To be the Commander of the USS Nimitz is, as you can imagine, one of the most prestigious positions in the US Navy. Commander Kevin Novak greeted us upon our arrival and offered us a light lunch in his quarters. With an easy manner and a wry sense of humor, he spoke to us about the ship’s history, his pride in the 3200 sailors on board, and the strategic importance of the carrier fleet. He handled questions easily and directly. Very comfortable in his own skin, I found myself thinking “here’s a guy I’d love to have a beverage with and hear some of his stories.”
As we were leaving our time on the ship, with his tongue firmly planted in his cheek, Commander Novak gave each of us a commemorative “Nimitz Tailhook Certificate” which read:
“Know all by these present that Lou Patler, a fearless and intrepid birdman has exhibited faultless courage, exceptional bravery, NAFOR (No Apparent Fear of Death) and intestinal fortitude in examining the entire spectrum of air approach parameters while successfully completing an arrested landing aboard USS Nimitz (CVN 68) with less than mortal injury.”
I mentioned to one of our escorts how impressed I was with the Commander’s humor and grace. “The Commander is special,” he said. “It’s not just because of his rank either. He’s earned our trust.”
“Wear your damned cranials!”
An aircraft carrier is easily one of the loudest places I have ever been. The jets thunder in and out. The waves pound the hull constantly. The metal bowels of the ship echo and amplify every sound. It is literally a deafening environment.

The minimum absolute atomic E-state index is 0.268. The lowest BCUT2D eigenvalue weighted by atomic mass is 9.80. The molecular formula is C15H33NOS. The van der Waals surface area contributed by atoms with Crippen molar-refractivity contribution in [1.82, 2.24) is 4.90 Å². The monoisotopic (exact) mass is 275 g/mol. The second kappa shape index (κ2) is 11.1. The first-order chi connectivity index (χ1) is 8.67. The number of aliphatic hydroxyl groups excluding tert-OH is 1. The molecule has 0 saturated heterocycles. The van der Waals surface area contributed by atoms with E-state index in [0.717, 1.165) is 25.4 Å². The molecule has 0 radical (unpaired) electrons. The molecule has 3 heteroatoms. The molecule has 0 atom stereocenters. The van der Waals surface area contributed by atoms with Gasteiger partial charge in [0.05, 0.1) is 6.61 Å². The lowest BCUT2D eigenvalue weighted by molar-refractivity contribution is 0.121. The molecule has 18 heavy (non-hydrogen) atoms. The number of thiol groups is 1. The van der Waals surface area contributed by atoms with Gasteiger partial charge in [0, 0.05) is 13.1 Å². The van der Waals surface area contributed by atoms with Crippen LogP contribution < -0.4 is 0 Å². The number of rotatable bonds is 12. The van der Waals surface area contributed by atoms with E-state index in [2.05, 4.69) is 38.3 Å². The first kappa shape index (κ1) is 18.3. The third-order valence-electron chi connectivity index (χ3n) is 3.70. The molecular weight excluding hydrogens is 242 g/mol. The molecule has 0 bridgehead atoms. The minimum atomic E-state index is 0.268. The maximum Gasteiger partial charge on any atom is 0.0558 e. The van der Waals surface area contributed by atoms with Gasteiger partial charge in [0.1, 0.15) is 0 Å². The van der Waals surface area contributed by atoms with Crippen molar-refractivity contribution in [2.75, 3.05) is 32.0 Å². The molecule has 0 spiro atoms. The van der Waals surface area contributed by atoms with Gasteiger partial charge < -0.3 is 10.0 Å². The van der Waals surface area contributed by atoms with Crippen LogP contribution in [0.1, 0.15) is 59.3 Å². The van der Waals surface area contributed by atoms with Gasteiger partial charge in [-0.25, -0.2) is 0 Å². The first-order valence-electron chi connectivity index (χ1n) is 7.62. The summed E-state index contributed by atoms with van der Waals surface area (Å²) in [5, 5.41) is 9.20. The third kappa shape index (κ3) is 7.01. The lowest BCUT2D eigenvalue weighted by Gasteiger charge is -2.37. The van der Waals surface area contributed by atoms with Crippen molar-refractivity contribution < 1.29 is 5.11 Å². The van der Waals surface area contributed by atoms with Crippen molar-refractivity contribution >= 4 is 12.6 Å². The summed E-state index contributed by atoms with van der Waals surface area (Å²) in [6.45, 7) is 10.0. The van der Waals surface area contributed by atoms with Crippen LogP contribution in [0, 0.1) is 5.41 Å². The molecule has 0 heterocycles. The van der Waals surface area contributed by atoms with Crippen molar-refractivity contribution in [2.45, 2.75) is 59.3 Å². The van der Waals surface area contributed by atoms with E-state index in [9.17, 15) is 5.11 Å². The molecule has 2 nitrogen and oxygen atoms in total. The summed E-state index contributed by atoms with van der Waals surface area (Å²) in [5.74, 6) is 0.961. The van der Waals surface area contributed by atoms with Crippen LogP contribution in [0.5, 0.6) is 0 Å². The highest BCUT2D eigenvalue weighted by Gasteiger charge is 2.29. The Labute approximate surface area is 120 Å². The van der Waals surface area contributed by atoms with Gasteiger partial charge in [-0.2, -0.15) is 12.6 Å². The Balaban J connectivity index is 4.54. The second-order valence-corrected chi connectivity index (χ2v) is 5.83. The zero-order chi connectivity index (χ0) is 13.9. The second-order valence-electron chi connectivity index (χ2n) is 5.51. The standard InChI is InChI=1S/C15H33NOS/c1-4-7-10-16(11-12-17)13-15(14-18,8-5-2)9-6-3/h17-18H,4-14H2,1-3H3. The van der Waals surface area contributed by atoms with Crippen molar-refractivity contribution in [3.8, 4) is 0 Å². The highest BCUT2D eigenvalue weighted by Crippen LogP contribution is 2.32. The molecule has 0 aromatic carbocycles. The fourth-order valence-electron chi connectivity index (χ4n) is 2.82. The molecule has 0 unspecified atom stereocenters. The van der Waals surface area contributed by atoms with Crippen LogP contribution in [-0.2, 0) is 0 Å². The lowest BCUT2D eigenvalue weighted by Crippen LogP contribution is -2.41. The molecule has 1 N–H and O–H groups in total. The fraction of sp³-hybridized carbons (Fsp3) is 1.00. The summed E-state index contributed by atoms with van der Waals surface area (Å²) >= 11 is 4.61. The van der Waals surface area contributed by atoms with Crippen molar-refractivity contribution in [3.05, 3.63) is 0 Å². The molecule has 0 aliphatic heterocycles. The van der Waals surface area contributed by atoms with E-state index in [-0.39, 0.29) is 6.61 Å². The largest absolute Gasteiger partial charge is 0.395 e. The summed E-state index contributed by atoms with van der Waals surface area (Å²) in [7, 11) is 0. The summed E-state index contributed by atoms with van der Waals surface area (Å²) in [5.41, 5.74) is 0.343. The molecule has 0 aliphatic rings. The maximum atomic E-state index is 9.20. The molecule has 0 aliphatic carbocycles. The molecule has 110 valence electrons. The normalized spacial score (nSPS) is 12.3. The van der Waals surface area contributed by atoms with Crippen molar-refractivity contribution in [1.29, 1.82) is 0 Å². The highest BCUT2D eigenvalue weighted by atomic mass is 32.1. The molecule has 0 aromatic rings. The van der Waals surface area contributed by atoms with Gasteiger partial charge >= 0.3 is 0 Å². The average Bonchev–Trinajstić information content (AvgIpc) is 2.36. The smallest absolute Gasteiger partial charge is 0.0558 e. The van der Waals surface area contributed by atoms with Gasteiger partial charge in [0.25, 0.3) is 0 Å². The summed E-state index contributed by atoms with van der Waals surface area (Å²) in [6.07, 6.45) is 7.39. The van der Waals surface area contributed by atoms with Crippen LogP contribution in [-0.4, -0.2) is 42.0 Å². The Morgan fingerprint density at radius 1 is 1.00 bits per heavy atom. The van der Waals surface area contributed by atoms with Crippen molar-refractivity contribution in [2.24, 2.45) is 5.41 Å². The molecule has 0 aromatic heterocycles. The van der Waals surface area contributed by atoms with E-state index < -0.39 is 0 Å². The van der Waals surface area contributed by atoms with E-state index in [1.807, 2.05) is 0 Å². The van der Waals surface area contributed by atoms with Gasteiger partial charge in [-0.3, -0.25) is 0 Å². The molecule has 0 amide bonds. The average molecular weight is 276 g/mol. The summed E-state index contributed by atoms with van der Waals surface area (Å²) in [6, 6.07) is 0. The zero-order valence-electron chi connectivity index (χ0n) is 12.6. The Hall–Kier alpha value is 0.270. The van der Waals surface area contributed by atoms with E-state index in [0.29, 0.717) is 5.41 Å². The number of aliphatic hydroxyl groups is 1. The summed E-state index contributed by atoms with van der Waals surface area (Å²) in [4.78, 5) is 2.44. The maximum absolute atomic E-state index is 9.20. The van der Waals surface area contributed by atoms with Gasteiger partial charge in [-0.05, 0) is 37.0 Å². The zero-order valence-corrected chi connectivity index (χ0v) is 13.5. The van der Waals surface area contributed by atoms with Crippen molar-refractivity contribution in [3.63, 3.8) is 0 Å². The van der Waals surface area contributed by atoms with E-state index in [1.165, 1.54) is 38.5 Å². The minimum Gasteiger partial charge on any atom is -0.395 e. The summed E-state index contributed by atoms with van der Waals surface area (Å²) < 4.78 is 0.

A carrier is also a dangerous place with large pieces of equipment always moving, the ship itself swaying, the absence of stairs and in their place ladder after ladder to get you from deck to deck.
So, the protect us from the noise, and from hitting our heads on God-knows-what, we were all given “cranials,” two-piece helmets with full protective goggles and overlapping noise canceling headsets. Any time we ventured out to the carrier deck or outside observation areas, we were told in no uncertain terms to “wear your damned cranials.” There were no exceptions.
It occurred to me that there are certain times when leaders have to make some things non-negotiable. It’s something I learned as the parent of five kids. “Tough love” may not be popular, but you know from experience that it is important.
The officers and crew of the USS Nimitz offered me the experience of a lifetime. In this blog I revisited my 48 hours in the Navy only from the prism of leadership lessons I learned. Because of this time at sea I am now keeping top of mind mission, tradition, collaboration and trust. My lasting gratitude goes out to the proud and prepared officers and sailors aboard the USS Nimitz.